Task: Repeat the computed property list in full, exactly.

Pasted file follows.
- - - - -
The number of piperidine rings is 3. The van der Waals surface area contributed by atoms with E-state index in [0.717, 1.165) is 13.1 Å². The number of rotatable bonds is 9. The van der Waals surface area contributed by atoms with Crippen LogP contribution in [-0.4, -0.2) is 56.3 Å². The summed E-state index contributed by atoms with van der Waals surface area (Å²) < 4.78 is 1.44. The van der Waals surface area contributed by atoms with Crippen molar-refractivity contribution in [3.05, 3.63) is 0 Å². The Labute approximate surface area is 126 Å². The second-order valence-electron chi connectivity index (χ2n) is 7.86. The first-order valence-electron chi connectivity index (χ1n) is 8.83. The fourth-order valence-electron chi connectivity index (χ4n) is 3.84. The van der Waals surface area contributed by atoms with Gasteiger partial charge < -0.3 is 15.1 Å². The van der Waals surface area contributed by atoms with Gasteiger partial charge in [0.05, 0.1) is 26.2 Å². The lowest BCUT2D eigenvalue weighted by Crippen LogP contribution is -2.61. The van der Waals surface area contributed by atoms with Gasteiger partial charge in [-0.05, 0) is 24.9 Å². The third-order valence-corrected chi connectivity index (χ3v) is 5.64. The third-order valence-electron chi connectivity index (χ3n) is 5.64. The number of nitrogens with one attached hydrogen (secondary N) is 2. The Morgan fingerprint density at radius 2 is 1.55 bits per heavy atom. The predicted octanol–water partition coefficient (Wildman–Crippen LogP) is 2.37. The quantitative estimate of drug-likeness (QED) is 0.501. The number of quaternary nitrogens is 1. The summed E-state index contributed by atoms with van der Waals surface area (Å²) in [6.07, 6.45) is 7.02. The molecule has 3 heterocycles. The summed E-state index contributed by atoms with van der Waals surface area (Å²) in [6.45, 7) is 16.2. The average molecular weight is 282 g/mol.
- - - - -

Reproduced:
The number of piperidine rings is 3. The van der Waals surface area contributed by atoms with E-state index in [0.717, 1.165) is 13.1 Å². The number of rotatable bonds is 9. The van der Waals surface area contributed by atoms with Crippen LogP contribution in [-0.4, -0.2) is 56.3 Å². The summed E-state index contributed by atoms with van der Waals surface area (Å²) < 4.78 is 1.44. The van der Waals surface area contributed by atoms with Crippen molar-refractivity contribution in [3.05, 3.63) is 0 Å². The Labute approximate surface area is 126 Å². The second-order valence-electron chi connectivity index (χ2n) is 7.86. The first-order valence-electron chi connectivity index (χ1n) is 8.83. The fourth-order valence-electron chi connectivity index (χ4n) is 3.84. The van der Waals surface area contributed by atoms with Gasteiger partial charge < -0.3 is 15.1 Å². The van der Waals surface area contributed by atoms with Gasteiger partial charge in [0.05, 0.1) is 26.2 Å². The lowest BCUT2D eigenvalue weighted by Crippen LogP contribution is -2.61. The van der Waals surface area contributed by atoms with Gasteiger partial charge in [-0.05, 0) is 24.9 Å². The third-order valence-corrected chi connectivity index (χ3v) is 5.64. The third-order valence-electron chi connectivity index (χ3n) is 5.64. The number of nitrogens with one attached hydrogen (secondary N) is 2. The Morgan fingerprint density at radius 2 is 1.55 bits per heavy atom. The predicted octanol–water partition coefficient (Wildman–Crippen LogP) is 2.37. The quantitative estimate of drug-likeness (QED) is 0.501. The number of quaternary nitrogens is 1. The summed E-state index contributed by atoms with van der Waals surface area (Å²) in [6.07, 6.45) is 7.02. The molecule has 3 heterocycles. The summed E-state index contributed by atoms with van der Waals surface area (Å²) in [6.45, 7) is 16.2. The average molecular weight is 282 g/mol.